Q- How do you prepare yourself for an exhibition or a show like the Open Studios?

The first point is to have sufficient number of works framed and ready. As I have put together a number of exhibitions, I have a good number of paintings. The other point would be to start early on the promotion. In this case, I am behind because I am one of the organisers of the Swindon Open Studios 2009 and I have been working of the promotion of the event, rather than on my own promotion.

Chrysanthemums and apples - oil on canvas (46 cm X 38 cm) by Benoit Philippe

Q- Did you take part in the Swindon Open Studios in the past? What did it bring to you?

This is my first open studio. I will participate in a wonderful space in the Swindon central library. As we will be eight artists exhibiting there, it should be good fun. I also plan to paint over the week-end so that visitors can see the painting in progress.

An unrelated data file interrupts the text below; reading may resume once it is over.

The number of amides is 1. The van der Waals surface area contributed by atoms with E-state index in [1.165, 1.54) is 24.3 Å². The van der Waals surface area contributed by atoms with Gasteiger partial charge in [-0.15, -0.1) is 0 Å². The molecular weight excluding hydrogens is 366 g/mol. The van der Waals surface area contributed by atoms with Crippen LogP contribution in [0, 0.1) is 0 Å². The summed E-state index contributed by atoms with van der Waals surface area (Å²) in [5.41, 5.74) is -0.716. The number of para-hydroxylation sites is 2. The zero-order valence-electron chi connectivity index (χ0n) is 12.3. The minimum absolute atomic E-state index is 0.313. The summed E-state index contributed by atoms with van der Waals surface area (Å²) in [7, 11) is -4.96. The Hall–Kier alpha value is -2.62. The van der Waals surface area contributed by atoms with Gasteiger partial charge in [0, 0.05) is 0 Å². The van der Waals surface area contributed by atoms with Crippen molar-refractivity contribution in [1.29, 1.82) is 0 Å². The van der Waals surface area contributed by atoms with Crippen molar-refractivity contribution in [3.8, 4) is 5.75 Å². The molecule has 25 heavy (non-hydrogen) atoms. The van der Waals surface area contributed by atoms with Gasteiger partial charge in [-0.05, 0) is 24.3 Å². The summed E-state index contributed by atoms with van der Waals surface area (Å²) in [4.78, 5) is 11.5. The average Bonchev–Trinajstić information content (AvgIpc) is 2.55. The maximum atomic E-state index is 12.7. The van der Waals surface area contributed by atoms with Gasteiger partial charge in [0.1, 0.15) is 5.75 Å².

Q - Are there territories (media, subjects, etc.) you want to explore in the coming years?

I would like to do more figure paintings. I would also like to work on a really large format.

Q - As an artist, what would be your dream?

Having my own permanent studio would be a plus. For the moment, I have to set-up each time I want to paint and this is less time to paint.

Dig this! - Oil on canvas (40 x 40 cm) by Benoit Philippe

Q - Could you share one thing that you have learnt in your own art practice that would be useful to other artists?

Work from nature: do some plein-air painting or set-up a still life in your studio. I work also from photographs, but I learn a lot each time I paint from nature. Invest in a pochade box that allows you to do small paintings in one hour or so and therefore paint on a regular basis, everyday if possible.

Visit Benoit’s website and make sure you also visit his blog My French Easel, where you can read articles on painting techniques, art history, art museum and exhibitions… and much, much more.